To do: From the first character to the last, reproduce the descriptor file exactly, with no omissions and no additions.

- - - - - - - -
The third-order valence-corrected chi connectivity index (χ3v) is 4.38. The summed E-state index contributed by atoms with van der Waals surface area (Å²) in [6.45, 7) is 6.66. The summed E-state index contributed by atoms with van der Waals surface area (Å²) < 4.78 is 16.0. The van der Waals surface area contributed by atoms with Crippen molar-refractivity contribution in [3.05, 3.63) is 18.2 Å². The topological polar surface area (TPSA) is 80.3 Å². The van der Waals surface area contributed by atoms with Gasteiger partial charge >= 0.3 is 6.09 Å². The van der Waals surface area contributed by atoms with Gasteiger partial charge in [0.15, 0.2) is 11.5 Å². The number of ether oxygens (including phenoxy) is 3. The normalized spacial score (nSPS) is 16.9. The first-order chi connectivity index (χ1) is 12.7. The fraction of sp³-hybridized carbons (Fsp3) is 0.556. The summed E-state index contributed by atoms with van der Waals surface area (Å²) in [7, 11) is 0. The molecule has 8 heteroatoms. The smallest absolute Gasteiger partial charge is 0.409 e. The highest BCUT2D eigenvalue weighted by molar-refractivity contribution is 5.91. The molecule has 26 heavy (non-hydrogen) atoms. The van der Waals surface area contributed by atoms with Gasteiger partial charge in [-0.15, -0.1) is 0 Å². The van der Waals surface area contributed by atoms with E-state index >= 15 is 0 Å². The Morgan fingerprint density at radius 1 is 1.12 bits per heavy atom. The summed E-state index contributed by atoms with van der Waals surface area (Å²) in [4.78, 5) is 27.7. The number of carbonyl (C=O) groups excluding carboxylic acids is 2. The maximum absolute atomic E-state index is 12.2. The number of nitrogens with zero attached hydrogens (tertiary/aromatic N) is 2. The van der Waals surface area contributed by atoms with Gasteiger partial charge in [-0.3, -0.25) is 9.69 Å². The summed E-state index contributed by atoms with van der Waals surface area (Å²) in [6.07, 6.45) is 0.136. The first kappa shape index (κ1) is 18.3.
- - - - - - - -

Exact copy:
The third-order valence-corrected chi connectivity index (χ3v) is 4.38. The summed E-state index contributed by atoms with van der Waals surface area (Å²) in [6.45, 7) is 6.66. The summed E-state index contributed by atoms with van der Waals surface area (Å²) < 4.78 is 16.0. The van der Waals surface area contributed by atoms with Crippen molar-refractivity contribution in [3.05, 3.63) is 18.2 Å². The topological polar surface area (TPSA) is 80.3 Å². The van der Waals surface area contributed by atoms with Gasteiger partial charge >= 0.3 is 6.09 Å². The van der Waals surface area contributed by atoms with Gasteiger partial charge in [0.15, 0.2) is 11.5 Å². The number of ether oxygens (including phenoxy) is 3. The normalized spacial score (nSPS) is 16.9. The first-order chi connectivity index (χ1) is 12.7. The fraction of sp³-hybridized carbons (Fsp3) is 0.556. The summed E-state index contributed by atoms with van der Waals surface area (Å²) in [7, 11) is 0. The molecule has 8 heteroatoms. The smallest absolute Gasteiger partial charge is 0.409 e. The highest BCUT2D eigenvalue weighted by molar-refractivity contribution is 5.91. The molecule has 26 heavy (non-hydrogen) atoms. The van der Waals surface area contributed by atoms with Gasteiger partial charge in [-0.15, -0.1) is 0 Å². The van der Waals surface area contributed by atoms with E-state index >= 15 is 0 Å². The Morgan fingerprint density at radius 1 is 1.12 bits per heavy atom. The summed E-state index contributed by atoms with van der Waals surface area (Å²) in [4.78, 5) is 27.7. The number of carbonyl (C=O) groups excluding carboxylic acids is 2. The maximum absolute atomic E-state index is 12.2. The number of nitrogens with zero attached hydrogens (tertiary/aromatic N) is 2. The van der Waals surface area contributed by atoms with Gasteiger partial charge in [-0.3, -0.25) is 9.69 Å². The summed E-state index contributed by atoms with van der Waals surface area (Å²) in [6.07, 6.45) is 0.136. The first kappa shape index (κ1) is 18.3.